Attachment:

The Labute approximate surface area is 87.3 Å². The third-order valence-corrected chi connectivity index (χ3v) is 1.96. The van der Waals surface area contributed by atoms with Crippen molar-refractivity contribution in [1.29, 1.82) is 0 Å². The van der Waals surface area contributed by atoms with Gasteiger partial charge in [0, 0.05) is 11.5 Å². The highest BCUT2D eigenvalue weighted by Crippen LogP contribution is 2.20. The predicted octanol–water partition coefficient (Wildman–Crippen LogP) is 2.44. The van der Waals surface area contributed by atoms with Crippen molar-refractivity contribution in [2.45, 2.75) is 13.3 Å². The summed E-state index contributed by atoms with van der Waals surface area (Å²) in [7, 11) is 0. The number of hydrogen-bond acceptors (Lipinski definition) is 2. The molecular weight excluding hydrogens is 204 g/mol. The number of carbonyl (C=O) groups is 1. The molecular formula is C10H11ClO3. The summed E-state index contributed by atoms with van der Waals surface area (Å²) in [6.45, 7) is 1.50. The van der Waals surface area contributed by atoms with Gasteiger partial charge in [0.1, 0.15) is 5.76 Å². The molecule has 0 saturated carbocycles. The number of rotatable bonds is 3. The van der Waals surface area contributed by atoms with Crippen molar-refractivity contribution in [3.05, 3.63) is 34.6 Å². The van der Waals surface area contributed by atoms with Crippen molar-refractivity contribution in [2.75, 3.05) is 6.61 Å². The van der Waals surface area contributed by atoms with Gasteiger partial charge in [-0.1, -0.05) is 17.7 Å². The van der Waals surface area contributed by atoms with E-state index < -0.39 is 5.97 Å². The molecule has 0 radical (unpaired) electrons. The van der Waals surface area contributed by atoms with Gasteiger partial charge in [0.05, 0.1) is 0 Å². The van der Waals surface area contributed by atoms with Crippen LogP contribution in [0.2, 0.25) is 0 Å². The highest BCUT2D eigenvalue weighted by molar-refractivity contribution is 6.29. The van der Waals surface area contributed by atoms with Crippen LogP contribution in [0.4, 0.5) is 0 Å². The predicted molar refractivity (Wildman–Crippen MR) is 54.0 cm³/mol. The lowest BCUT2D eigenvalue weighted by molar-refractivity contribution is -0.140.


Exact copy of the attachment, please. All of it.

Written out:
The Labute approximate surface area is 87.3 Å². The third-order valence-corrected chi connectivity index (χ3v) is 1.96. The van der Waals surface area contributed by atoms with Crippen molar-refractivity contribution in [1.29, 1.82) is 0 Å². The van der Waals surface area contributed by atoms with Gasteiger partial charge in [0, 0.05) is 11.5 Å². The highest BCUT2D eigenvalue weighted by Crippen LogP contribution is 2.20. The predicted octanol–water partition coefficient (Wildman–Crippen LogP) is 2.44. The van der Waals surface area contributed by atoms with Crippen molar-refractivity contribution in [2.45, 2.75) is 13.3 Å². The summed E-state index contributed by atoms with van der Waals surface area (Å²) in [7, 11) is 0. The number of hydrogen-bond acceptors (Lipinski definition) is 2. The molecular weight excluding hydrogens is 204 g/mol. The number of carbonyl (C=O) groups is 1. The molecular formula is C10H11ClO3. The summed E-state index contributed by atoms with van der Waals surface area (Å²) in [6.45, 7) is 1.50. The van der Waals surface area contributed by atoms with Gasteiger partial charge in [0.1, 0.15) is 5.76 Å². The molecule has 0 saturated carbocycles. The number of rotatable bonds is 3. The van der Waals surface area contributed by atoms with Crippen molar-refractivity contribution in [3.05, 3.63) is 34.6 Å². The van der Waals surface area contributed by atoms with Crippen molar-refractivity contribution in [2.75, 3.05) is 6.61 Å². The van der Waals surface area contributed by atoms with Gasteiger partial charge in [-0.1, -0.05) is 17.7 Å². The van der Waals surface area contributed by atoms with E-state index < -0.39 is 5.97 Å². The molecule has 0 radical (unpaired) electrons. The van der Waals surface area contributed by atoms with Gasteiger partial charge in [0.05, 0.1) is 0 Å². The van der Waals surface area contributed by atoms with Crippen LogP contribution in [0.2, 0.25) is 0 Å². The highest BCUT2D eigenvalue weighted by molar-refractivity contribution is 6.29. The van der Waals surface area contributed by atoms with Crippen LogP contribution in [0.4, 0.5) is 0 Å². The predicted molar refractivity (Wildman–Crippen MR) is 54.0 cm³/mol. The lowest BCUT2D eigenvalue weighted by molar-refractivity contribution is -0.140.